A new study published in NEJM has reported successful treatment of a patient with disfiguring sarcoidosis with a drug approved for rheumatoid arthritis.
For several months, a 48-year-old female patient was treated with arthritis medication tofacitinib, a Jak inhibitor which blocks a pathway known as Jak-STAT, twice-daily. The patient with cutaneous sarcoidosis had not previously had a response to medications and had not received systemic glucocorticoids. The researchers observed that her skin lesions nearly disappeared. This treatment resulted in clinical and histologic remission of her skin disease. They also performed RNA sequencing on biopsied skin from the patient before and during treatment.
Brett King, M.D., has pioneered the use of Jak inhibitors to treat other intractable skin diseases, including vitiligo, alopecia areata, and eczema.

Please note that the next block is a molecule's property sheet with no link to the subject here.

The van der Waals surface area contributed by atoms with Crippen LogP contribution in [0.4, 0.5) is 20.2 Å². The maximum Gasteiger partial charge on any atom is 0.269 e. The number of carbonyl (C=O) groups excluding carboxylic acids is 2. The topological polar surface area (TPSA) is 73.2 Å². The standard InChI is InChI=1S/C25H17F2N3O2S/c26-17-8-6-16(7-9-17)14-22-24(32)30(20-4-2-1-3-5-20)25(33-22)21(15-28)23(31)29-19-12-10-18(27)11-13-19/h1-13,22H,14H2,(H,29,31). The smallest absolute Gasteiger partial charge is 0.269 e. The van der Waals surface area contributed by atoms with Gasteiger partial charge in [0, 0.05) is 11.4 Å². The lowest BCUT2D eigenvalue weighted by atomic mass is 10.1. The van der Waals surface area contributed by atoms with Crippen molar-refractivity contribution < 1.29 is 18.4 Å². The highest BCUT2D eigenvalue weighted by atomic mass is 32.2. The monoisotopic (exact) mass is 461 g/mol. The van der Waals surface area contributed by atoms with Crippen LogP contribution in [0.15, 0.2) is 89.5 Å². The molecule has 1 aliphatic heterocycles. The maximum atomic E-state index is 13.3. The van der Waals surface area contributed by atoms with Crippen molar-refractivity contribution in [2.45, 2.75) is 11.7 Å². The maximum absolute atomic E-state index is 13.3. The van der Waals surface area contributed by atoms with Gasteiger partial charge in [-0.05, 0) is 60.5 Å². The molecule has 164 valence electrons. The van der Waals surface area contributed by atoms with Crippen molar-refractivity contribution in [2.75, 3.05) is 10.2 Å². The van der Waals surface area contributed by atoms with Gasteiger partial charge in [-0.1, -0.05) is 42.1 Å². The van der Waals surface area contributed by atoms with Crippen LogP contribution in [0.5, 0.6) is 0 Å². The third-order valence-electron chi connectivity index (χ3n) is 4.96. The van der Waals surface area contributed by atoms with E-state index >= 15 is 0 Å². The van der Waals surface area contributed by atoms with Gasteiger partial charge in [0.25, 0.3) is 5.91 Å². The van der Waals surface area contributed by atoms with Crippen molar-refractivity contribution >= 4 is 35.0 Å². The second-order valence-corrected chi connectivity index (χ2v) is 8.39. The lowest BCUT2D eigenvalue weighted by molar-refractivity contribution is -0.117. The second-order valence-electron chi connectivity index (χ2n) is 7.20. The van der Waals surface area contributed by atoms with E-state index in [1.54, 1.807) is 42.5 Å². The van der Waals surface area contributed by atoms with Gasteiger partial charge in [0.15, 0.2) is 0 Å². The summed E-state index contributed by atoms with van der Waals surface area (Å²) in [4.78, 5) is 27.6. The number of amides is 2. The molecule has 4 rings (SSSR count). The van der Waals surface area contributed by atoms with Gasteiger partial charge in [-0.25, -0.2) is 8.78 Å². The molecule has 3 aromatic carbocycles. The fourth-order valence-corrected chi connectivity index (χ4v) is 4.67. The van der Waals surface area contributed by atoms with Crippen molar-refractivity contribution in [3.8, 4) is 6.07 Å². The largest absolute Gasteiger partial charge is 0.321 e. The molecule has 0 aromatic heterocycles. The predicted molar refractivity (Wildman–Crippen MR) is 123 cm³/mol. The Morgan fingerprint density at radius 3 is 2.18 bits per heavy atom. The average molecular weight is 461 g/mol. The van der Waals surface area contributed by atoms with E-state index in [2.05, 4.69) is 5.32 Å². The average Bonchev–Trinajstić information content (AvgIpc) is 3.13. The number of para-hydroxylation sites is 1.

” A frequently awful disease, which to date has no reliably effective therapy, may now be targeted with Jak inhibitors. We have a relatively safe medicine that works. Before treatment, we were able to show that the Jak-STAT pathway is activated,” King said.
“During treatment, not only does her skin disease go away, but there is no activation of the pathway, he added.”
“We plan to evaluate the activation of the Jak-STAT pathway in the lung fluid and blood of over 200 patients with pulmonary and multiorgan sarcoidosis,” said co-author Nkiruka Emeagwali. These are big steps toward understanding a disease that has been a mystery for years, the researchers said.
Sarcoidosis is an inflammatory disease that affects multiple organs in the body. While some sarcoidosis patients recover without treatment, others suffer damage to the lungs, heart, lymph nodes, skin, and other organs. Current treatments, including steroids, are not reliably effective for the skin and can cause serious side effects.
For reference log on to https://www.nejm.org/doi/full/10.1056/NEJMoa1805958